Canucks vs. Ducks: Two teams struggling to find their form down the stretch
Anaheim Ducks vs. Vancouver Canucks
7 p.m., Rogers Arena, Sportsnet, Sportsnet 650
THE BIG MATCHUP
The Playoffs versus The Reality
There’s always hope to support a scenario where the Vancouver Canucks can make it to The Promised Land. Despite a sobering 2-6-2 slide that proved they’re good enough to compete, not good enough often enough to win and simply too beat up, they could erase a five-point deficit (six if you count tiebreakers) before Sunday’s games and leapfrog four Western Conference clubs to claim the final wild-card playoff position.
However, the Canucks would have to amass a 13-7-0 or 14-6-0 run in their final 20 games to hit 86 or 88 points respectively and squeeze into the post-season. They haven’t strung together two-consecutive wins in nearly five weeks and a trio of three-game win streaks were before Christmas.
Still, six losses in the 10-game slide were by one goal and that offers hope. The power play has to eventually score, the penalty kill is solid and Jacob Markstrom keeps them in games while they keep hitting posts.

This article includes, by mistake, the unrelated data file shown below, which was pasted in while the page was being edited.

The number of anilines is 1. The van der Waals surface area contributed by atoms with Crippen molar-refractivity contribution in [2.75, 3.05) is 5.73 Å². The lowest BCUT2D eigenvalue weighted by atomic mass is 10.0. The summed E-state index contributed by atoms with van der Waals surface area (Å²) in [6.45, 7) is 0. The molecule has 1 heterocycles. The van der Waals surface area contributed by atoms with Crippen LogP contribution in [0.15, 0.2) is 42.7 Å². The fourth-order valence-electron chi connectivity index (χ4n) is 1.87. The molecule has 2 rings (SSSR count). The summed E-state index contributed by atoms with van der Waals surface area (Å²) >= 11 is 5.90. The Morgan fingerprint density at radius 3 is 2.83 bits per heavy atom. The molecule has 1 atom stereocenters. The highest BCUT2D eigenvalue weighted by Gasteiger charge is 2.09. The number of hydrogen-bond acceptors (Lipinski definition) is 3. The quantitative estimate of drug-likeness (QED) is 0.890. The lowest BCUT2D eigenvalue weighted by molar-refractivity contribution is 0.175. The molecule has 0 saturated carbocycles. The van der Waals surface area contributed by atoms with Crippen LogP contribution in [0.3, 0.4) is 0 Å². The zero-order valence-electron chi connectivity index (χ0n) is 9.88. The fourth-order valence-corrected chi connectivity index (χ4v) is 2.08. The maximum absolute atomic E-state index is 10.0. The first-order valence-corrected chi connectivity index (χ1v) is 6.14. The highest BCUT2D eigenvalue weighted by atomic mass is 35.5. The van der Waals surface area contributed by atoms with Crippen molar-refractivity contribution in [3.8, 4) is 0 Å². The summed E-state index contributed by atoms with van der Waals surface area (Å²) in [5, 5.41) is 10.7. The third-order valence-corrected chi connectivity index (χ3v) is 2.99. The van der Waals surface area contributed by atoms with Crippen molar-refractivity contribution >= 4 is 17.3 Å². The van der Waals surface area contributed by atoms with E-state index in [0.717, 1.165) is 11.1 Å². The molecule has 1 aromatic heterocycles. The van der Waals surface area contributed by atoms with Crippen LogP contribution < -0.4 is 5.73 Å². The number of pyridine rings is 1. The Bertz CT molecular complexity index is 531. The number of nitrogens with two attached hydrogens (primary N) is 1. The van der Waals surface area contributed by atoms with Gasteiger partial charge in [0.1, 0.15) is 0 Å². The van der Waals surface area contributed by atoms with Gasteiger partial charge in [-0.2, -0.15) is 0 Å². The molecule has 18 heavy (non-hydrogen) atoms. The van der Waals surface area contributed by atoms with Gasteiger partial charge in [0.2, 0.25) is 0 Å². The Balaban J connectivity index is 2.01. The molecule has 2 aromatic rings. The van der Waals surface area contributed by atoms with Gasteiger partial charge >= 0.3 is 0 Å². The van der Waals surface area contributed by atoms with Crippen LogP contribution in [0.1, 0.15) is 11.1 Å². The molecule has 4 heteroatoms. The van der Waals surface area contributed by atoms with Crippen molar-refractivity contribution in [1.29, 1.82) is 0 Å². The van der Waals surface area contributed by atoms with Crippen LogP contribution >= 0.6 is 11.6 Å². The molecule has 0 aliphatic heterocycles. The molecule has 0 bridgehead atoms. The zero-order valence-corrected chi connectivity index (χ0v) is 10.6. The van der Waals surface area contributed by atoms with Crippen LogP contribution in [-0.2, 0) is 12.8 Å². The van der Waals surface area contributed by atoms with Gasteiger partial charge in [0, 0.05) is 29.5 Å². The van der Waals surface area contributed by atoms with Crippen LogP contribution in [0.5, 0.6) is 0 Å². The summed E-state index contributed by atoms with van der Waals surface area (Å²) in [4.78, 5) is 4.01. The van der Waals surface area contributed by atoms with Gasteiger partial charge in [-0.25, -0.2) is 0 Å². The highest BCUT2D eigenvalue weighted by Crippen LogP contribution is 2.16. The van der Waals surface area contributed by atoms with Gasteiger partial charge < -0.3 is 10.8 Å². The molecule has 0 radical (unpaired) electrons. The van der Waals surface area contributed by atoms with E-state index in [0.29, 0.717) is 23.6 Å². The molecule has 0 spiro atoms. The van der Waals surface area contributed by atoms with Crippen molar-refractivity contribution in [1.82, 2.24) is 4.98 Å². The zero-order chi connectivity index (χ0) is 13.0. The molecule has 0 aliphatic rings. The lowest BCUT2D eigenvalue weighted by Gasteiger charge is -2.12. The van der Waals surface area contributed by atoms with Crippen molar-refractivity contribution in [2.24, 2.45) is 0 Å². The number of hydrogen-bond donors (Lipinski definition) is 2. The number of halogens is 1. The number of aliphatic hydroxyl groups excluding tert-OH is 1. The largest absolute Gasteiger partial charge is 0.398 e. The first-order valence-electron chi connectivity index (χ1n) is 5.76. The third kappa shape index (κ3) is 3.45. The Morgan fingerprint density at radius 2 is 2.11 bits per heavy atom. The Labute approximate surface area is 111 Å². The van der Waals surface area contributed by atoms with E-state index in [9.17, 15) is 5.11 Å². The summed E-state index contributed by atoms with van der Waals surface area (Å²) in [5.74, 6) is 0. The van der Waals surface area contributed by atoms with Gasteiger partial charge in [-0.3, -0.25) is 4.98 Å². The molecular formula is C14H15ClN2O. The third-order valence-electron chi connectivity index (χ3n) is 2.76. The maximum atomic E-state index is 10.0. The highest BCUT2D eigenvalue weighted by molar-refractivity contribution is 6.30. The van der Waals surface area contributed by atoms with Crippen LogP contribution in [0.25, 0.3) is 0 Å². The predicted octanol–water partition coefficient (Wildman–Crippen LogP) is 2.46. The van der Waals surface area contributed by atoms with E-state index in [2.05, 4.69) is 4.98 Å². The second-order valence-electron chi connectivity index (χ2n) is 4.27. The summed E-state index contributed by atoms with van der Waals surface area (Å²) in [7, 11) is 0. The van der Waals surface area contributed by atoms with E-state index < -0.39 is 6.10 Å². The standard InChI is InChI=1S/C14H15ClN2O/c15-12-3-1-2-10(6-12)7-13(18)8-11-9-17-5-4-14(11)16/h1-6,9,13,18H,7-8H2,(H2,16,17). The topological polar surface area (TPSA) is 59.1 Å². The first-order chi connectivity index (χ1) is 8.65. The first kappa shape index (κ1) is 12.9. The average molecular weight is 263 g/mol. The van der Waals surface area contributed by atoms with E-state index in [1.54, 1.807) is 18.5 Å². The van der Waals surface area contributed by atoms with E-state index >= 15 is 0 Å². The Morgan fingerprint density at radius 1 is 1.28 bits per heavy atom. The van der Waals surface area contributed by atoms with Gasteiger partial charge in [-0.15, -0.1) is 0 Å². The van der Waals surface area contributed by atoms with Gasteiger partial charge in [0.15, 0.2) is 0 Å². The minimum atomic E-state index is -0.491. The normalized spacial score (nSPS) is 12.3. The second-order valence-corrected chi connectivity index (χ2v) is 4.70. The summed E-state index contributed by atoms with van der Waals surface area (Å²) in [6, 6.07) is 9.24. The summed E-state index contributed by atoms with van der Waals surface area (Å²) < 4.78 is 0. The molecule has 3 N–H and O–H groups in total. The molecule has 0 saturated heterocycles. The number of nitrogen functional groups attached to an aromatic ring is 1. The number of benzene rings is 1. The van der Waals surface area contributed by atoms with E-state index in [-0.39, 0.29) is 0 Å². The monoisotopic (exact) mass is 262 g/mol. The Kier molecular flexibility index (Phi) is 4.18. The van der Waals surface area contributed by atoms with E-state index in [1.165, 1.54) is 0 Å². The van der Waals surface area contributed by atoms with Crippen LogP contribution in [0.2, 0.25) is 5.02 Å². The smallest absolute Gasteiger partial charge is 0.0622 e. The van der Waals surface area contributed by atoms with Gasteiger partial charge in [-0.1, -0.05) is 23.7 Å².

There are game-breakers in rookie scoring leader Elias Pettersson (26 goals), Brock Boeser (21) and Bo Horvat (21), but they’re commanding extra attention. Without secondary scoring support, being blanked 4-0 by the New York Islanders on Saturday to lead the NHL with eight goalless games, zeros on the scoreboard could become the norm.
FIVE KEYS TO THE GAME
1. Power play progress must mean goals
A 27th-ranked offence and 28th-rated power play are recipes for sidelines seats to watch the playoffs. For all the trouble the Canucks are having generating even-strength effectiveness in their previous 10 games with just 16 goals, only two additional goals came via the man advantage. The power play was supposed to be the difference this season, not the anchor. The talent is there, but stagnant formations, lack of puck movement and point problems in the absence of the injured Alex Edler have the Canucks in a 2-for-23 funk in the last 10 games and 4-for-56 the last 19.